Hitchhiking in Japan: all you need to know

Hitchhiking in Japan sign

Japan is not the most backpacking-friendly destination when it comes to travelling on a budget, but that doesn’t mean you should skip this incredible country! if you stick to go hitchhiking everywhere in Japan your adventures’ budget will be able to breath a lot…and you will meet wonderful people in between!

Compared to most Asian countries, in Japan you will certainly spend more money on food and accommodation, but when it comes to transport the figures are almost ridiculous on the cost of moving around Japan.

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Because of this, in almost two months I spent there I took just a couple of local trains and one night bus, the rest of my solo adventures in Japan were all made possible by almost always sticking to Hitchhiking in Japan.

The trains in Japan run smoothly and they’re famous all over the world for their punctuality.

Having first built the Shinkansen (aka Bullet Train) in time for the Tokyo olympics in 1964, now these trains can travel at up to 320 Km/h.

If you’re curious about taking one of the Shinkansen trains in Japan be prepared to spend +$250 USD for a 7 day pass or +$400 USD for a 14 day pass…

As those figures are way beyond my tight backpacker budget, and the buses are not much cheaper either, I opted for hitchhiking pretty much all the time.

Hitchhiking in Japan is super safe, and my average waiting time was less than 20 minutes.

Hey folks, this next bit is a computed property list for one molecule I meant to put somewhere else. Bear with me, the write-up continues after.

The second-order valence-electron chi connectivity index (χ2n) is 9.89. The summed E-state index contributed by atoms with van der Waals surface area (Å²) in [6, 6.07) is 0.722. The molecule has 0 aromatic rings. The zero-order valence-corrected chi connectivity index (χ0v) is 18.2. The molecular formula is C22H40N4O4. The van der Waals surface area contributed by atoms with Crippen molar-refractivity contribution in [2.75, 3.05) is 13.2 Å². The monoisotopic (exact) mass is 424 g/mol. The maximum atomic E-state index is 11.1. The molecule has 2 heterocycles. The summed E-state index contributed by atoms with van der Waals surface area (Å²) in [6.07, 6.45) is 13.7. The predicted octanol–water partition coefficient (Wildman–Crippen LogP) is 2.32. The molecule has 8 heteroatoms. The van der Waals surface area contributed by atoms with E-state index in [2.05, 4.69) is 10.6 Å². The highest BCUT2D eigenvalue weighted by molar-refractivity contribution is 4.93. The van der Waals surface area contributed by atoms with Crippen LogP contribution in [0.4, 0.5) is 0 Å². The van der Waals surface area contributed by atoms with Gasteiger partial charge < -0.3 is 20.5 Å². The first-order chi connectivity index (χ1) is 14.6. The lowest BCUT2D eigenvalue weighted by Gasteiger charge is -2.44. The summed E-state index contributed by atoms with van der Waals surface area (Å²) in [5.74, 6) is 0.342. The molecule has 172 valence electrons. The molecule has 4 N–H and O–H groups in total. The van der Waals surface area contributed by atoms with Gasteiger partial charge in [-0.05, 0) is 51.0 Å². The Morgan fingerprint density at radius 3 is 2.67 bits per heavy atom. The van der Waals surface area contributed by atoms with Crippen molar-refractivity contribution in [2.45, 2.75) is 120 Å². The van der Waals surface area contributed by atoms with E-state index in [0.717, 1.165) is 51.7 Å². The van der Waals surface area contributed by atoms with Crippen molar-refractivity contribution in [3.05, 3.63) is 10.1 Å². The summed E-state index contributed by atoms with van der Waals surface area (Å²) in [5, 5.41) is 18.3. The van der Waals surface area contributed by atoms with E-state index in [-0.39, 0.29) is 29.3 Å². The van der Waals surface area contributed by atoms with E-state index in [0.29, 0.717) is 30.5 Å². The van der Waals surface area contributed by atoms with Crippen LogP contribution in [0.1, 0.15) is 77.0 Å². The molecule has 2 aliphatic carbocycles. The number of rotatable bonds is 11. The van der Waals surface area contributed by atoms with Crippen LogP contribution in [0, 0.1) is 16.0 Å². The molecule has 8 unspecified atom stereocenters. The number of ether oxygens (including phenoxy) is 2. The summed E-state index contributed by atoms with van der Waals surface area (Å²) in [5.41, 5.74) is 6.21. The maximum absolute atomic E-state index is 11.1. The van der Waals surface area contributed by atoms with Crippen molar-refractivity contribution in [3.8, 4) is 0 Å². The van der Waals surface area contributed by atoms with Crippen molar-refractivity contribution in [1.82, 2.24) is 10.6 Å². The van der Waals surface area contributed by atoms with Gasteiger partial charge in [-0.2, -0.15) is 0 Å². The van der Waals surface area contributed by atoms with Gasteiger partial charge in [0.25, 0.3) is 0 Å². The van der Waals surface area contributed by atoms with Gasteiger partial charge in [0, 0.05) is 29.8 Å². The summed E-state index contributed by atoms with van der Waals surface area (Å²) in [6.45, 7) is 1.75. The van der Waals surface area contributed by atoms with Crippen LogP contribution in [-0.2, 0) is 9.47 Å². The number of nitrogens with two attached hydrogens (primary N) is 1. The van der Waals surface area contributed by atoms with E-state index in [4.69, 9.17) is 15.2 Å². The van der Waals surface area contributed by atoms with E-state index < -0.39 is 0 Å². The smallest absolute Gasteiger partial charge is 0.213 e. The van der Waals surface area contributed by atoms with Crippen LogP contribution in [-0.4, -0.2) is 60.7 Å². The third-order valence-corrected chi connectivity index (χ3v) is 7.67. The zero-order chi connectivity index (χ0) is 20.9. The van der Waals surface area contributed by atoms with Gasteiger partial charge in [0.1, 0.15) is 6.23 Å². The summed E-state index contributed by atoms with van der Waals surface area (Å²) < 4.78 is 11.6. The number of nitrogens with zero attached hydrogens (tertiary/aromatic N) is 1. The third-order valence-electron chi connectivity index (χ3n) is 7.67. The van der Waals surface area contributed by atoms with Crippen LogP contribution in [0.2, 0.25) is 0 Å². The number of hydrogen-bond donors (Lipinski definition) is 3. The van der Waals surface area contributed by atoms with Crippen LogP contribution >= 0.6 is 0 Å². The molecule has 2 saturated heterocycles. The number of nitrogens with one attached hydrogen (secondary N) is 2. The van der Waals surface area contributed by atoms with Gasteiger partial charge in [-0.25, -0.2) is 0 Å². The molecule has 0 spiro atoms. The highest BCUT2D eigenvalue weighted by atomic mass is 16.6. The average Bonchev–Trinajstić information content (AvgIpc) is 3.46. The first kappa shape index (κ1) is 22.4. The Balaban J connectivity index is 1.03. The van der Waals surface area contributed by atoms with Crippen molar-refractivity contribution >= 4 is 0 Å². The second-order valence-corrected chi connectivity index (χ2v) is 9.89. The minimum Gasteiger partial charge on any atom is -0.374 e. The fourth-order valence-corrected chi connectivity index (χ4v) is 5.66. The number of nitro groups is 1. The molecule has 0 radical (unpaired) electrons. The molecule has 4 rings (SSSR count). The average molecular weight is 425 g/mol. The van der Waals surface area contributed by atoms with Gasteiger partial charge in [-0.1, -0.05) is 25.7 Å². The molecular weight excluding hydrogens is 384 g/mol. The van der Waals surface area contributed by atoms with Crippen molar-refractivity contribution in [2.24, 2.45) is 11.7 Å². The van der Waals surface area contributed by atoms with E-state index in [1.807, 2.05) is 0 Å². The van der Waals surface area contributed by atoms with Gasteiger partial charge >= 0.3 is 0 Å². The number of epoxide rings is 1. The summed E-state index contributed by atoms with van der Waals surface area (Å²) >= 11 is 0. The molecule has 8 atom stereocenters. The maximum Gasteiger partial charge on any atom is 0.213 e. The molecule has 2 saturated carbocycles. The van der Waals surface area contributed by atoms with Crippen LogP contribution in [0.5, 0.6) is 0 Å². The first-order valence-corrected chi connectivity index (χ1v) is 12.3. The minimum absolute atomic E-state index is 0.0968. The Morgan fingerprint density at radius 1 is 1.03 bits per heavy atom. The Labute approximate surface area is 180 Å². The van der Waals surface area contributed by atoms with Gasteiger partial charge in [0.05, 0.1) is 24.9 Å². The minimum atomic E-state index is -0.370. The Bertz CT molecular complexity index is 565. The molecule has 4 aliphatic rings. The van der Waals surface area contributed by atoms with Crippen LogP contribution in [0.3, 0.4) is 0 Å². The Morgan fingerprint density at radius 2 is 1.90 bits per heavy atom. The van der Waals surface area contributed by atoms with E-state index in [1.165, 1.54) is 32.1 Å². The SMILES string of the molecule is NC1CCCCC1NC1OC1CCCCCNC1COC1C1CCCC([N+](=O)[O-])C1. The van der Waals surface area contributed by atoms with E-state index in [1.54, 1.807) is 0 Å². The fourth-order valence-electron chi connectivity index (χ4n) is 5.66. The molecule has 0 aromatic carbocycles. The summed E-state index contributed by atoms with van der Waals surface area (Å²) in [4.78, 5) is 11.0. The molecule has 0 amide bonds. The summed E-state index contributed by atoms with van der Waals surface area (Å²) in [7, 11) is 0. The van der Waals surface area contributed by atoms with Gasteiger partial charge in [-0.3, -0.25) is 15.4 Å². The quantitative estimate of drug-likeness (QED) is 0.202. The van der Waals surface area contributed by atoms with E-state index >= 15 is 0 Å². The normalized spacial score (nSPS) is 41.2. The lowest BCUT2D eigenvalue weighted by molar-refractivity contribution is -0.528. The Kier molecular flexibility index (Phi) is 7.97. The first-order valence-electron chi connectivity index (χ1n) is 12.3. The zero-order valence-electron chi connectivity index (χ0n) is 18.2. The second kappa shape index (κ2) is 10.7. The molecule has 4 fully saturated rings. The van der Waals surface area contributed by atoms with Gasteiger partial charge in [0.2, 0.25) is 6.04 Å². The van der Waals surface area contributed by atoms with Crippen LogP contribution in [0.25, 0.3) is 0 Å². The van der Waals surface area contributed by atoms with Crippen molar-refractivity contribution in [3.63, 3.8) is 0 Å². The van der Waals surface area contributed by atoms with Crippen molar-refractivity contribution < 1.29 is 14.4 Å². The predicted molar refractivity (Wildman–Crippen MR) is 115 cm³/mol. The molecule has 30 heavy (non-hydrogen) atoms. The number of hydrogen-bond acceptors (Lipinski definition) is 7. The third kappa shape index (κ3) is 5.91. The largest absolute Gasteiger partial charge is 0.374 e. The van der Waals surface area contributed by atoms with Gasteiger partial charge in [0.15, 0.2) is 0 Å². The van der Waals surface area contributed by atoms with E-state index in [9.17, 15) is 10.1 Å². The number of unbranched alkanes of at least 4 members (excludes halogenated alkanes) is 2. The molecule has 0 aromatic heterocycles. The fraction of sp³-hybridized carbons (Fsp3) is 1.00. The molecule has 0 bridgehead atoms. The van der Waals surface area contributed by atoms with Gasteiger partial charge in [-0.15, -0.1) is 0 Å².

In one occasion I was literally getting off one ride at a service area and another car stopped to take me on, so that was a waiting time of less than 1 second!

These are some things I experienced on how to hitchhike Japan across all the rides I got offered:

It doesn’t matter if you don’t speak Japanese

I wrote my signs in Japanese copying the characters from Google or maps.me, if the person that offered a ride started talking Japanese very quickly I would say in English: “Japanese not good”, which everyone understood.

If they were not going to my destination I would show them maps.me on my phone so they could point out where they were going.

Even if they don’t speak English you can say “Service Area” or learn the words for the direction you’re heading:

North = Kita, South = Minami, East = Higashi, West = Nishi.

Once on the car we could still have some basic conversations as they’d know simple words in English.

Write your sign in Japanese + 方面

During all my rides hitchhiking in Japan, I found more effective to write a destination no farther than 100-150 Km away. I would sometimes even put a second line with a destination some 50 Km away in the same direction.

Then the key will be to add on your sign the character 方面 which means “in the direction of/towards”

For example, to go from Fukuoka to Hiroshima (280Km apart) I started with a sign to Kitakyushu and then another sign to Hiroshima. Below is the sign to Kitakyushu with the “magic” 方面 character.

Hitchhiking in Japan

How to find a box in Japan?

Japan is such a clean country! It’s nearly impossible to find a box on the street. Always go to a convenience store (Kombinis in Japanese) such as 7Eleven, FamilyMart, etc. and ask for a box, they never say no.

In one 7Eleven I also asked for a marker pen as I lost mine and they gave me a new one as a gift plus a coffee!